Jo Brand creates laughs for SLaM (25 October 2012)
Comedy SLaM at the Southbank Centre will feature top comedians including Jo Brand and Robin Ince. Appeared in various publications, including the Bromley Times and South London Press Comedy SLaM
Football to mark World Mental Health Day (20 October 2012)
Millwall Community Scheme and South East Lions worked in partnership with SLaM to host a 5-aside football tournament to mark World Mental Health Day. Appeared in Southwark News.
The number of heroin addicts in the UK falls (4 October 2012)
SLaM’s Dr Adam Winstock was interviewed by Channel 4 News about a report which found that the number of heroin addicts in the UK has dropped. Dr Winstock said that that alcohol remains the biggest untreated drug problem in the UK today.
SLaM is highly commended at HSJ Awards (3 October 2012)
SLaM was highly commended at the HSJ Awards ceremony in the Innovation in Mental Health category. Myhealthlocker was recognised as a scheme which empowers patients and encourages them to interact with their own care staff. myhealthlocker
Focus on the history of Bethlem Royal Hospital (1 October 2012)
BBC History Magazine ran a feature on Bethlem Royal Hospital. BRU is one of the world’s oldest hospitals for the treatment of mental illness and was founded in 1247. The magazine shows how BRU, now in Bromley, continues to provide extensive services to provide services for the mentally ill.
Mental health discussed live on national radio (29 September 2012)
Radio Five Live came into Maudsley Hospital for a two-hour live broadcast on a wide range of mental health problems. There were a number of guests including former service users and clinicians. The debate covered major issues in mental health, including the links between physical and mental illness, depression, eating disorders and medication.
The link between happiness and high IQs (26 September 2012)
SLaM’s consultant psychiatrist and Director of Public Mental Health, Dr Jonathan Campion, speaks to BBC News about the relationship between high IQs and happiness. A study of almost 7,000 people showed low intelligence was often linked with lower income and poor mental health – which contributed to unhappiness. The findings were also published in the journal Psychological Medicine.
Ronald: a solo exhibition at the Bethlem Gallery (31 August, 2012)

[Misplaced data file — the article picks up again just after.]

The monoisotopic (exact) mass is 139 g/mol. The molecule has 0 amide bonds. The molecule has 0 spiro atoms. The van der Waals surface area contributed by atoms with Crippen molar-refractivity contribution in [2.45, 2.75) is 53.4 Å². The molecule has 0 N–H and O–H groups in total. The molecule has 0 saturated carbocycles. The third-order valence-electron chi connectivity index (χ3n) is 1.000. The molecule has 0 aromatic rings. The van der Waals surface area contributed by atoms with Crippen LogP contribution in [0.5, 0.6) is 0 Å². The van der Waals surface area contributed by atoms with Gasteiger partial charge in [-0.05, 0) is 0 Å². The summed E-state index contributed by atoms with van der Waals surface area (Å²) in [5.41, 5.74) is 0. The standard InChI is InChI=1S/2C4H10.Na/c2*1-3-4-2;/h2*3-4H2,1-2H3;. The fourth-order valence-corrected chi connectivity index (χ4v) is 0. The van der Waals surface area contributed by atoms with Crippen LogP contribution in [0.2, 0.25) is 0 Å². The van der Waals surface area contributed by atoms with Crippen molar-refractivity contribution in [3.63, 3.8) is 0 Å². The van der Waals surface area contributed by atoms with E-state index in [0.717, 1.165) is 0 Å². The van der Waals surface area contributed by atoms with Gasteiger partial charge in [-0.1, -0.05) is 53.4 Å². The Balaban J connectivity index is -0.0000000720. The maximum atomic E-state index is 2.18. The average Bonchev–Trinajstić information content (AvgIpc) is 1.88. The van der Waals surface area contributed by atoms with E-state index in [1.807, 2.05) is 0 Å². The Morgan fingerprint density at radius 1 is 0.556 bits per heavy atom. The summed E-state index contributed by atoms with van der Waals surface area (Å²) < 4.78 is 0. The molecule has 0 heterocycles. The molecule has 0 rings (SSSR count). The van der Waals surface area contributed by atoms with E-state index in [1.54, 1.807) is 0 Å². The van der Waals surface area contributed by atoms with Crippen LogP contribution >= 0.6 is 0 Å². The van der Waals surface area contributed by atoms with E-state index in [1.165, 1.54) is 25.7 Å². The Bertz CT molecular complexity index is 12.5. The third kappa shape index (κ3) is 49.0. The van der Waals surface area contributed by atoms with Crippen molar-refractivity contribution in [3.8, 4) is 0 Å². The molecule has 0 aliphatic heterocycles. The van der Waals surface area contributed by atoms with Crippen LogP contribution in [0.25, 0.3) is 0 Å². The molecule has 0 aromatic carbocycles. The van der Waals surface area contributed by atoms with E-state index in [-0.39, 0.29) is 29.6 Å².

The Croydon Advertiser highlighted the new exhibition at Bethlem Gallery by former patient of Bethlem Royal Hospital, Ronald. The exhibition is part of a wider programme, "Outside In", a platform for 'outsider' artists. The programme is for artists who find it difficult to access the art world due to health, disability, social circumstance or because their work does not conform to what is normally considered art.
How a diagnosis from Maudsley changed ADHD sufferer, Francesca (26 August, 2012)
In a personal story from Francesca in The Sun, Francesca reveals how a diagnosis from the Maudsley Hospital changed her life after many years of living with ADHD. Since the diagnosis Francesca has become a mother and has learnt ways to manage and keep her adult ADHD in check for herself and her daughter's wellbeing. The Sun (Fabulous)
BMJ discusses patient controlled records (25 August, 2012)
The British Medical Journal has discussed the ever increasing pros of online patient records mentioning the development of myhealthlocker by SLaM. Doctors who have started using shared accessed records systems pass on good reports saying that it is cutting down the number of consultations and the time spent on phone calls. British Medical Journal
BBC4 features SLaM treatment of OCD for children (18 August, 2012)
In Growing Children, a three part series on children's mental health conditions, Laverne Antrobus meets Jonathan who lives with OCD. Laverne gets an inside look at Jonathan's life and his five-day therapy at Maudsley Hospital. Doctors also show Laverne how the brain develops and take her through the latest research in OCD. BBC4 Growing Children